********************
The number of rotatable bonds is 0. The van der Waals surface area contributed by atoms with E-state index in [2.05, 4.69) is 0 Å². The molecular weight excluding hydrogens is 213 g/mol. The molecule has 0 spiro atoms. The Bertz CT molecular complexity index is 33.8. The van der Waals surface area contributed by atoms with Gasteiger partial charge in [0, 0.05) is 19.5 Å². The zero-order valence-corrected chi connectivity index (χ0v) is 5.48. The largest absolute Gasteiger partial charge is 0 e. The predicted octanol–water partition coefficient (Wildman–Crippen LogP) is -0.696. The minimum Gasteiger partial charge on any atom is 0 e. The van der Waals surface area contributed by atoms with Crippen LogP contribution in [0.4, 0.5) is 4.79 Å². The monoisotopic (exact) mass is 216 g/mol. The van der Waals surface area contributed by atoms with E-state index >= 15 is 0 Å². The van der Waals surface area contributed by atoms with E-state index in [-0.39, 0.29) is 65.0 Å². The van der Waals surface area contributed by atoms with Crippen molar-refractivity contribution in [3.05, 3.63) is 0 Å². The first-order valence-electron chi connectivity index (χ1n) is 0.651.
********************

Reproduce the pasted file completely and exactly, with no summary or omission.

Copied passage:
The number of rotatable bonds is 0. The van der Waals surface area contributed by atoms with E-state index in [2.05, 4.69) is 0 Å². The molecular weight excluding hydrogens is 213 g/mol. The molecule has 0 spiro atoms. The Bertz CT molecular complexity index is 33.8. The van der Waals surface area contributed by atoms with Gasteiger partial charge in [0, 0.05) is 19.5 Å². The zero-order valence-corrected chi connectivity index (χ0v) is 5.48. The largest absolute Gasteiger partial charge is 0 e. The predicted octanol–water partition coefficient (Wildman–Crippen LogP) is -0.696. The minimum Gasteiger partial charge on any atom is 0 e. The van der Waals surface area contributed by atoms with Crippen LogP contribution in [0.4, 0.5) is 4.79 Å². The monoisotopic (exact) mass is 216 g/mol. The van der Waals surface area contributed by atoms with E-state index >= 15 is 0 Å². The van der Waals surface area contributed by atoms with E-state index in [-0.39, 0.29) is 65.0 Å². The van der Waals surface area contributed by atoms with Crippen molar-refractivity contribution in [3.05, 3.63) is 0 Å². The first-order valence-electron chi connectivity index (χ1n) is 0.651.